- Schubert-Berio: Rendering, for orchestra
- Stanze, for baritone, chorus & orchestra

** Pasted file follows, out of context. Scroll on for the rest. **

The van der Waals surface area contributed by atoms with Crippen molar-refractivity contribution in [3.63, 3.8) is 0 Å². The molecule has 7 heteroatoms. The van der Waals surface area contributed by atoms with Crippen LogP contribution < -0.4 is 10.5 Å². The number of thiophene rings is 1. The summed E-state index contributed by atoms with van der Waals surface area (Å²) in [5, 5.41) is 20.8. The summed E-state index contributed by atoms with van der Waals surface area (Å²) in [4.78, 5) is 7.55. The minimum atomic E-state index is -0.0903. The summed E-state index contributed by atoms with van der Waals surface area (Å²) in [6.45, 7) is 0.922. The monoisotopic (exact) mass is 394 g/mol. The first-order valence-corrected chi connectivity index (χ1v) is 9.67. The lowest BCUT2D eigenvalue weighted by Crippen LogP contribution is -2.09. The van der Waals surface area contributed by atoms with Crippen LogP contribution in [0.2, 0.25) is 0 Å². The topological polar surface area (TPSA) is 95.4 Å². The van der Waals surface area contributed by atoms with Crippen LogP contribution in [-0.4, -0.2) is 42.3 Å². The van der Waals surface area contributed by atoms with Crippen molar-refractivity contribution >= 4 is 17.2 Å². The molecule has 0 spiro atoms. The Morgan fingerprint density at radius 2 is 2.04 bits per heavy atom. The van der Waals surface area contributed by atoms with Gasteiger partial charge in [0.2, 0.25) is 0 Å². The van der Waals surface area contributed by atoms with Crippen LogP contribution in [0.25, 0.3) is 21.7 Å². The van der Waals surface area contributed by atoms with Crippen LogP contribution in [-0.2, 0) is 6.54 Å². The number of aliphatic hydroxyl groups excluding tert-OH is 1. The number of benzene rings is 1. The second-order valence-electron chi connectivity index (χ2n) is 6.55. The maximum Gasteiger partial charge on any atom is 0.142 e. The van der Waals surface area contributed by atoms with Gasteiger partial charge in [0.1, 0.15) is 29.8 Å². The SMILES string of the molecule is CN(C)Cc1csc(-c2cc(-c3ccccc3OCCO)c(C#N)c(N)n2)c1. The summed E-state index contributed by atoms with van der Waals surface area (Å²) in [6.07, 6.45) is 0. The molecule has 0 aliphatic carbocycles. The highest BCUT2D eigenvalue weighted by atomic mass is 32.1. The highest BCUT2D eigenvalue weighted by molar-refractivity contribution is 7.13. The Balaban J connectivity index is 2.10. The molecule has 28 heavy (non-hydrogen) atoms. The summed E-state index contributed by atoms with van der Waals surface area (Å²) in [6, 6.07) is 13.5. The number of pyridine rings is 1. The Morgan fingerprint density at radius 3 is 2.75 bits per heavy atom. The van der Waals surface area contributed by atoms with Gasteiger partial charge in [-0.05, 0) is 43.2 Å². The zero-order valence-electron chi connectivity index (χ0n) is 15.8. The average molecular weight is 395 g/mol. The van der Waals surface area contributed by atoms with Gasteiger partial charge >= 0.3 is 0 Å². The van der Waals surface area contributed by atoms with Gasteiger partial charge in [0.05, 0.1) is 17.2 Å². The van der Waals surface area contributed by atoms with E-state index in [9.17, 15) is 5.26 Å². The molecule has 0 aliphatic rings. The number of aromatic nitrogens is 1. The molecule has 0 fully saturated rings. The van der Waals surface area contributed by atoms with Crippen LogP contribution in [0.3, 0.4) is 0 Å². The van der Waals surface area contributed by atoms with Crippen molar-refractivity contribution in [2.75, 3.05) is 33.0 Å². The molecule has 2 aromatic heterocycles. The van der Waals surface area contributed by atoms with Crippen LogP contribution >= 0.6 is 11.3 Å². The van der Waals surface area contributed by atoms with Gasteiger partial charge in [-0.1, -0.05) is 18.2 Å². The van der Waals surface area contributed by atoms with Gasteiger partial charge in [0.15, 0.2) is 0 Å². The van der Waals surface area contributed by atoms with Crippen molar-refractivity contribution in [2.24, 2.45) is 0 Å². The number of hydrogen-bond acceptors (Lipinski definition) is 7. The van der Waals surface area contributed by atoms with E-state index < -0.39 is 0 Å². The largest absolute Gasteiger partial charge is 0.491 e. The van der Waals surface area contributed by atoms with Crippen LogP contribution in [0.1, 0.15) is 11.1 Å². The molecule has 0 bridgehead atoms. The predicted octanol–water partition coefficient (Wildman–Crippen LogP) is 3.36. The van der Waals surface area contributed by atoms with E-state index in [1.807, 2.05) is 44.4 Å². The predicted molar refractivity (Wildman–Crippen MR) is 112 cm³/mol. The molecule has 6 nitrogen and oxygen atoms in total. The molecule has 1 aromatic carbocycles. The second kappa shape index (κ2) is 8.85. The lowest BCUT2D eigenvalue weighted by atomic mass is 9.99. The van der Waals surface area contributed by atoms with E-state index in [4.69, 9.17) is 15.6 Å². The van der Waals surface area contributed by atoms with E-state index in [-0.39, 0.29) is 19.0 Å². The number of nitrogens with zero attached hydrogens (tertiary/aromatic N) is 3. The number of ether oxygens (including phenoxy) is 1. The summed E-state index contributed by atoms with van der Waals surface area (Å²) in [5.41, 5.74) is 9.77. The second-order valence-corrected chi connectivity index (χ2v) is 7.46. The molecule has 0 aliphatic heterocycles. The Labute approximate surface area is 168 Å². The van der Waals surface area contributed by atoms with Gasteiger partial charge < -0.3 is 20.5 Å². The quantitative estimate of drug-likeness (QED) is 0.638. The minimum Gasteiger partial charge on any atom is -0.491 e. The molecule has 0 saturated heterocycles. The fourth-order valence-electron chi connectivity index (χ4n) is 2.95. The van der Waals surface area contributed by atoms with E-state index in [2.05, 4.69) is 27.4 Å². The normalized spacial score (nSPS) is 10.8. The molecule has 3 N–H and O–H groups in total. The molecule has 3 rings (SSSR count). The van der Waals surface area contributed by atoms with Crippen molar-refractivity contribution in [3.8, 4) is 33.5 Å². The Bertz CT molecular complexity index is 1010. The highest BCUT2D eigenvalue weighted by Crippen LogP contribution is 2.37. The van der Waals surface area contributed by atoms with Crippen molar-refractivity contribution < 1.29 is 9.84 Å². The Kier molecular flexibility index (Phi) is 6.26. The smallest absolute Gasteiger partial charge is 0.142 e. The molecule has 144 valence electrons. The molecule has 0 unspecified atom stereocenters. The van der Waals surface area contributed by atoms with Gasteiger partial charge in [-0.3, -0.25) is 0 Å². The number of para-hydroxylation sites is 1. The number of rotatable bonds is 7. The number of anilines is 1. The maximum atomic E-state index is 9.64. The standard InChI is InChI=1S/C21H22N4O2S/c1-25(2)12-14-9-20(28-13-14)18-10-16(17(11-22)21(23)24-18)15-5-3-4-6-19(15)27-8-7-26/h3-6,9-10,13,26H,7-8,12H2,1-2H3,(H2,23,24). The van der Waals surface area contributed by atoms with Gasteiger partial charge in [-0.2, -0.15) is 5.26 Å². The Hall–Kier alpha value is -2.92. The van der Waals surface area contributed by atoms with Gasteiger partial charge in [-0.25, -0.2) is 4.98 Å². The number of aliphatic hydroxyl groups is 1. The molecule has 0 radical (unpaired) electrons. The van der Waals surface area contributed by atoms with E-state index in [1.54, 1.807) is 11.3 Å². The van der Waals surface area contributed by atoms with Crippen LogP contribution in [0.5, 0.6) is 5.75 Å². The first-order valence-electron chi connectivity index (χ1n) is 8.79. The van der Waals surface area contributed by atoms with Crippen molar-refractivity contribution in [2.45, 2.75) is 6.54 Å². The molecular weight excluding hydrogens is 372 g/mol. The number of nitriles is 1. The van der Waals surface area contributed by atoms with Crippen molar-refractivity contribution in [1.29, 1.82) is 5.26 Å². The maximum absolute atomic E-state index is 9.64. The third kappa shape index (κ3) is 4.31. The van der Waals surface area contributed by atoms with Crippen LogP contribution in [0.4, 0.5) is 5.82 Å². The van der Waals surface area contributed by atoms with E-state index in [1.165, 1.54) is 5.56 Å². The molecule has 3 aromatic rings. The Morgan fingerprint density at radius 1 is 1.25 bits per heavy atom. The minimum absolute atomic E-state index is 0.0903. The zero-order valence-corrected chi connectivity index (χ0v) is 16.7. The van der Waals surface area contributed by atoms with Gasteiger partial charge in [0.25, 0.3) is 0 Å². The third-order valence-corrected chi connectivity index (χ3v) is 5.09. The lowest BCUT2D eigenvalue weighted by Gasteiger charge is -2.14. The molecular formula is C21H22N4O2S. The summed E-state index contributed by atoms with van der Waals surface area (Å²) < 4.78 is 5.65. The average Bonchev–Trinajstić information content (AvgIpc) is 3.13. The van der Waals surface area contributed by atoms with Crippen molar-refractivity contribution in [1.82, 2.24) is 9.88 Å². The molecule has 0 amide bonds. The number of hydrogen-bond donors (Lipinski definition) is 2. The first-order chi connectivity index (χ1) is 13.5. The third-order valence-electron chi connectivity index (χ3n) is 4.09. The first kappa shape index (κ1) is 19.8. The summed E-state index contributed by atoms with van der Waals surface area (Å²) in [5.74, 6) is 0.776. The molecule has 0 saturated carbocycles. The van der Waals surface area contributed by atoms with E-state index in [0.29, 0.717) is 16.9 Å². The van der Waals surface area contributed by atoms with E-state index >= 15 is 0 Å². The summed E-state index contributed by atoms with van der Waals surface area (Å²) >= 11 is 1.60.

For any admirer of the great Italian composer Luciano Berio (1925-2003), this release requires no special recommendation, as it includes the world premiere recording of his final work, Stanze. Scored for baritone soloist, male chorus, and orchestra, it was completed mere weeks before Berio's death and first performed in January 2004 by Dietrich Henschel and the Orchestre de Paris, conducted by Christoph Eschenbach. Those performances yielded the present recording, which reveals Stanze to be a work of great poetic power and a worthy capstone to Berio's career. Setting texts of Paul Celan, Edoardo Sanguineti, and three others, the score addresses issues of mortality and leave-taking, and if its mostly somber tone is no real departure for Berio, there is inevitably an added layer of poignancy under the circumstances. Henschel's singing -- his voice often reminiscent of Dietrich Fischer-Dieskau's -- is the linchpin in this performance, linking the hovering clusters and fractured sound masses of Berio's orchestration and providing a compelling human presence to guide us toward the solemn conclusion. Berio's Rendering, a reworking of sketches for an incomplete Schubert symphony, makes an appropriate pairing for Stanze. No straightforward "completion" of the Schubert symphony, Rendering places Berio's own newly composed music in dialogue with the traces of Schubert's -- one of several works in which this composer created imaginative relationships between past and present, including even an extended reference to Johann Strauss' Tritsch-Tratsch Polka in the fourth movement of Stanze. Listeners who are new to Berio should not hesitate: Rendering and Stanze are among his most immediate and accessible works and would make a fine starting point for exploring his highly individual musical career.